Unearthing the forgotten heroines of the great Arabian tales.
Is Wonder Woman, or other kinds of female Supermen, conceivable in modern Islamic comics? It may surprise some people, but they actually do exist: see, for instance, Naif al-Mutawa’s The 99, where among the 99 fighters for the cause of Islam (a tolerant form of Islam, as should be stated) are both women and girls. These include Jalila, Protector of the City of All Faiths (AK Comics), whose outfit may not exactly fit the Islamic dress code, but nevertheless is a staunch fighter for the city of Jerusalem.
Either way, women actively participating in armed conflict definitely are not the first thing that comes to mind when thinking about Muslim civilization. Yet Islamic sources often boast about the brave women of early Islam, who took part in battle not only encouraging their men but actually taking up arms. Admittedly, the source material is not always unambiguous as to what actually happened, but the stories about these women anyway have become part of Muslim heritage. In more recent times, too, women in Islamic countries have gained fame for the brave role they played on the battlefield. There is the Algerian Lalla Fatma N’Soumer, who led her soldiers against the French when they tried to occupy Kabyle in the first half of the nineteenth century, and the Turkish Kara Fatma (Black Fatma), who hid her gender and fought in the Crimean war, obtaining the rank of captain. As to the increasingly frequent reports about female jihadists acting as suicide bombers, it is a chapter that requires more space and time than what is afforded here.
The women of the comics mentioned above, as fictional characters boldly undertaking actions that few women would dream of, may seem a distinctly modern phenomenon. Yet medieval Arabic (and, for that matter, Persian and other Middle Eastern) fiction also contains scores of women who can hold their own on the battlefield, either for the cause of Islam, for personal honour, or to defend their people. How about a Kurdish hero who has joined the Arabs with his wife and seven daughters, all of them staunch warrior women, who vote that the only bridal apparel they will wear is their shroud, having bravely died fighting for the cause of Islam? They appear in The Adventures of Princess Dhât al-Himma, one of the long (more than 6000 densely printed pages in the modern edition) medieval adventure tales that were so popular with Arab audiences of the past (sîra, in Arabic).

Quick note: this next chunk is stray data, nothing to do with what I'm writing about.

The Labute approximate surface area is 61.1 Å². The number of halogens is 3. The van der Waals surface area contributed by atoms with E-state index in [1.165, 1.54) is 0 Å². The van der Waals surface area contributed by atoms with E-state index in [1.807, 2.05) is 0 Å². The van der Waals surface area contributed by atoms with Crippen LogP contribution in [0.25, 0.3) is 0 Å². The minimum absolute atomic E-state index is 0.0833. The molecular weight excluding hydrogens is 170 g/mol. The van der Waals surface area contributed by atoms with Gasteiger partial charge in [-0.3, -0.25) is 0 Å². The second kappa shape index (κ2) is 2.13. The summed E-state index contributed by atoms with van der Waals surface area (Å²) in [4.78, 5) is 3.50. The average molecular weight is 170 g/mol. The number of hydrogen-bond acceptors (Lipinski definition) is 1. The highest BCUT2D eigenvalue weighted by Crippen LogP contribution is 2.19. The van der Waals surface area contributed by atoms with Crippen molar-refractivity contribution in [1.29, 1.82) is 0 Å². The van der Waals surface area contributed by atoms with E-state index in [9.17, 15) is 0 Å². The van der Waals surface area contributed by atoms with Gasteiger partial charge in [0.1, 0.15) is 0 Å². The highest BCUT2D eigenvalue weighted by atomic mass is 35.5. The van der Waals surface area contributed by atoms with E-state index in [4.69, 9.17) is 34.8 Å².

Princess Dhât al-Himma herself, battling side by side with her son `Abd al-Wahhâb, is indefatigable in battle, leading her Arab tribal warriors either against infidels (usually the Christian Byzantines) or other kinds of enemies. Unhesitatingly she attacks a depraved female warlord who has taken captive her son `Abd al-Wahhâb: ‘They fell upon each other, and the inevitable fight between them began. Iron fell upon iron with such resonance that it sounded like music, and what music! They were like two mountains colliding, two seas clashing.’
Other women, such as Princess Ghamra, another character featuring in The Adventures of Princess Dhât al-Himma, may engage in battle for reasons of personal pride. Ghamra is so insulted by her cousin’s refusal to consider her marriage proposal that she does not rest before she, disguised as a man, has defeated him in a duel, leaving him as naked as on the day he was born. And though this humiliation causes him to fall irresistibly in love with her, she refuses to have anything to do with him anymore. When their chief nevertheless orders the wedding to take place, she acts swiftly and effectively. At the chief’s command, people take hold of her and forcibly put her into bridal apparel. The marriage is concluded, and after the couple has retired to the bridal chamber, Ghamra sees her chance. She firmly ties her new husband up, gets on her horse and before anybody is aware of what is happening she has gone off, heading for the tribal lands of her ancestors, where she becomes a warlord in her own right.
One may wonder, of course, whether the popularity of such stories reflects an actual historic reality. Did such women actually exist, or are they just literary stereotypes? If so, does the popularity of this theme in stories told by men to a male audience tell us anything about (male) attitudes, fears and fantasies at a given time and period? To many people, this branch of traditional Arabic literature is almost unknown, and the stories about the women featuring in it have received little attention, even in gender-oriented literary studies (mainly because they are not easily accessible). In this respect, the change in treatment of the warrior woman theme from one adventure tale to another warrants further study. However, simply knowing the existence of these tales should challenge common Western perceptions of the Middle Eastern women, medieval or modern. ■